I was almost gleefully torn apart by a tornado in this janky but ambitious co-op storm chasing simulator

I don’t know a lot about meteorology. My local weather radar is a mostly frightening doohickey that I regard the way I assume Homo erectus might regard a quantum computer. Maybe that’s why after Outbrk’s tutorial told me how to identify the tell-tale, swirling “hook echo” pattern that marks a potential tornado, I was more psyched than worried to be met with a deadly calamity only meters away.

I assume this is how hardcore weather freaks feel all the time. Outbrk is a game about storm chasing: a hobbyist phenomenon where people willingly fly toward disastrous conditions in pursuit of a good photo and crucial weather data. If you’ve seen Twister, it’s like that. I mean, it is that. Probably.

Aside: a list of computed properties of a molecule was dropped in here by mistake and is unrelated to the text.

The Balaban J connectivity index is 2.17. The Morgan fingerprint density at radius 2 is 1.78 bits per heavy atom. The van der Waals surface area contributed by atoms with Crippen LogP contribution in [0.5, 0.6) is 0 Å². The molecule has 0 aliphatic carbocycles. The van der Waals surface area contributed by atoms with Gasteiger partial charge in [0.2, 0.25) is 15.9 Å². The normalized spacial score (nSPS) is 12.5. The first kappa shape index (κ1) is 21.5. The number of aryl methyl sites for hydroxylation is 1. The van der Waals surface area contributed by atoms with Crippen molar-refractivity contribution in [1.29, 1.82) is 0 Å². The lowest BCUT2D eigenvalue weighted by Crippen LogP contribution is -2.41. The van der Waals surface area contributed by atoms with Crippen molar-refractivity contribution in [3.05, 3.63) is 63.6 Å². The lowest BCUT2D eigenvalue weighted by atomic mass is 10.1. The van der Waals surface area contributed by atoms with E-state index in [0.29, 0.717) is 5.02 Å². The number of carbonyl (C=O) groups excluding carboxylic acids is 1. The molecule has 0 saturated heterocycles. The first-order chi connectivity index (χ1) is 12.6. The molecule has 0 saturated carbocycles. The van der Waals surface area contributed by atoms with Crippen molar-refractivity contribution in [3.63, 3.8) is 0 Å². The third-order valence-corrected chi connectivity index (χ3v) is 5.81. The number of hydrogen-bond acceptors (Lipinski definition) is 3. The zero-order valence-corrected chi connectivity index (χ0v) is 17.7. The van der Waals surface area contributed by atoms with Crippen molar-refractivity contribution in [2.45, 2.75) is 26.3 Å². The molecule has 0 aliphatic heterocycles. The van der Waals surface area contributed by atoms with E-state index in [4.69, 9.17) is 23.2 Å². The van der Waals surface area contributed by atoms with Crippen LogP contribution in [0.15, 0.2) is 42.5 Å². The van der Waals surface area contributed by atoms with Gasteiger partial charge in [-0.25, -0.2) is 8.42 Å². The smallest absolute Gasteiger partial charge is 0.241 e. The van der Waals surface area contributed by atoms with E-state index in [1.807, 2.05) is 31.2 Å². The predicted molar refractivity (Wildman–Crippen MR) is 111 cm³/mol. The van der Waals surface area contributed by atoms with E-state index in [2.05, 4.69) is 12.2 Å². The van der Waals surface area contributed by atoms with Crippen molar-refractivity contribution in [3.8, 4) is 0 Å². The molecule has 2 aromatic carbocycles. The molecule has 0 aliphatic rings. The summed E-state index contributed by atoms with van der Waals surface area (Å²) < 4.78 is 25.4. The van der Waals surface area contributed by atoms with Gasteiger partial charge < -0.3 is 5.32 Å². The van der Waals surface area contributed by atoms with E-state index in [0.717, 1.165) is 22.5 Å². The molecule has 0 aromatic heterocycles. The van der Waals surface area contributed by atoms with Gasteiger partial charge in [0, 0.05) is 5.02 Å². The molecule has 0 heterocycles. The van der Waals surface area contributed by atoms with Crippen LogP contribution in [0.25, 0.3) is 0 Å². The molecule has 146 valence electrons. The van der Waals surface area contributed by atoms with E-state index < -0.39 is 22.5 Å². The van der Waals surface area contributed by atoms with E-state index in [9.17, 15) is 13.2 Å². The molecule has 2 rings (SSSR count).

The setup is simple enough—you’ve got a car, a probe to measure wind speeds, a smartphone app to report special conditions and tornadoes to other players, and a camera to immortalize those tornadoes at their most photogenic. You’ve got 25 shots at getting a few pictures good enough to be worth some cash, with close proximity and a clear view of the tornado setting you up for the biggest end-of-session payout. All that money goes toward new hairstyles and cosmetic upgrades for your car, so distinguished storm chasers will only want to settle for optimal-grade pictures. In the online mode, you’ll be working together with others to find hotspots and racing around to report tornadoes, wall clouds and funnel clouds first.